Spinosad – an organic control for aphids and how to prevent apple maggots.

Fruit trees

It’s a banner year for aphids and its time I sprayed my plum trees again.  Our little place here is entirely organic and we go out of our way to keep it like that.  So when I spray I will be using a product that contains Spinosad.

Spinosad is a microbe discovered in the soil at an abandoned rum factory.  It’s a broad spectrum product, meaning it will kill a wide variety of insects.  The makers claim it will not harm beneficial insects because beneficial insects don’t eat the leaves.  I always take these claims with a grain of salt but I can say that after spraying for aphids I still find lady bugs living in the trees.  It is certified as an organic product.

A newly born aphid (yes, it is called an aphid – we get a private chuckle at all the folks who come into the greenhouse and call them afis.)  becomes a reproducing adult within a week and can produce five new aphids daily for up to 30 days.  Because the life cycle is one week, it is that cycle we are attempting to break.  When using spinosad I begin spraying immediately after the blossoms have dropped from the tree.  I don’t wait to find aphid because I already know these trees are so prone to them.  These are the only trees I spray.  By waiting until after blossom fall you avoid impacting the honeybees.  Without the blossoms the bees won’t be visiting the tree.   This is important not just because I keep bees, but because of all the benefits the bees provide for the rest of the garden and really, to the environment in general.

Back to spraying.  When using spinosad you want to spray on the same day, three weeks in a row so the reproduction cycle of the aphid is broken.  It works well.  For those of you making the switch from chemical sprays to organics, a new mindset is required.  With the old chemical sprays we all saw “the kill” pretty much immediately after spraying.  This won’t be the case with organics so don’t become frustrated.  Organics work best if used before an infestation is on a full scale breakout.  Therefore you want to stay ahead of the curve on plants you know from experience are going to have a problem.  Rain keeps aphid from moving about as they normally would, so aphid are not normally as big a problem in a wet spring, but a dry spring like this year means they can do as they please and they have been a doin!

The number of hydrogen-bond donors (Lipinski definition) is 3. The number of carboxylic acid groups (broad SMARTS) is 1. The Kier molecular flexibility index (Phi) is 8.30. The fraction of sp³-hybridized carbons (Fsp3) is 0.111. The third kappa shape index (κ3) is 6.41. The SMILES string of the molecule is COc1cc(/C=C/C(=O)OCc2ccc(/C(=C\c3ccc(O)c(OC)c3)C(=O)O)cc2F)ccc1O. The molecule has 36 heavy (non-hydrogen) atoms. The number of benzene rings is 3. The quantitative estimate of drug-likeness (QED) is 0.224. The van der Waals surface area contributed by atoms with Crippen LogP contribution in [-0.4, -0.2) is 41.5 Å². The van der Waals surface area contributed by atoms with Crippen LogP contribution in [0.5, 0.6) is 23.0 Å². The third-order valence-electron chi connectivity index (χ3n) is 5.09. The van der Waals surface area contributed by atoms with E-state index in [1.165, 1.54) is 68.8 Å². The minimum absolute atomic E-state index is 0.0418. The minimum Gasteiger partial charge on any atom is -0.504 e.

Apple Trees – A lot of people wonder how to control apple maggots.  Because the health of the tree is not threatened I refuse to spray my apple trees.  An occasional apple with a worm is perfectly acceptable.  Apple trees are quite productive and it’s not realistic to expect to avoid having some worms in your apples.

So what’s the best solution to controlling apple maggots?  Trap them.  I always understood it was a moth that was responsible for the worms in my apples and so I put up traps to catch them.  Well, I never caught a moth and still had worms in my apples.  Low and behold there is a fly that causes the problem.  Apple maggots overwinter as pupae in the soil.  When the flies emerge in late spring or early summer they are immature and must first feed on the honeydew produced by aphid or scale before they are ready to mate.   One more reason to control those aphids!  The flies then lay eggs under the skin of the apple and leave a pheromone so other flies won’t lay there, thus causing the next fly to move on and infest another apple.

I’m sure that in some parts of the country a moth is responsible for the worms folks find in their apples, but if you have tried the moth traps and still find worms, I suggest you get the Red Sphere fly traps.  They look like a large, red candied apple and are reusable.  You simply coat them with a sticky product called tangle foot and hang them in areas away from your fruit trees.  I couldn’t believe the number of flies they caught when I first began to use them.  (These are not house flies by the way.)  They really do work, are safe and very simple to use.

So if you have fruit trees, these are a couple ways to control the pests they get without using chemicals.  Other organic means to pest control are neem seed oil, pyrethrum,  which comes from the chrysanthemum plant and horticultural oil.  Good luck with your gardening and my your fruit all grow deep voices.


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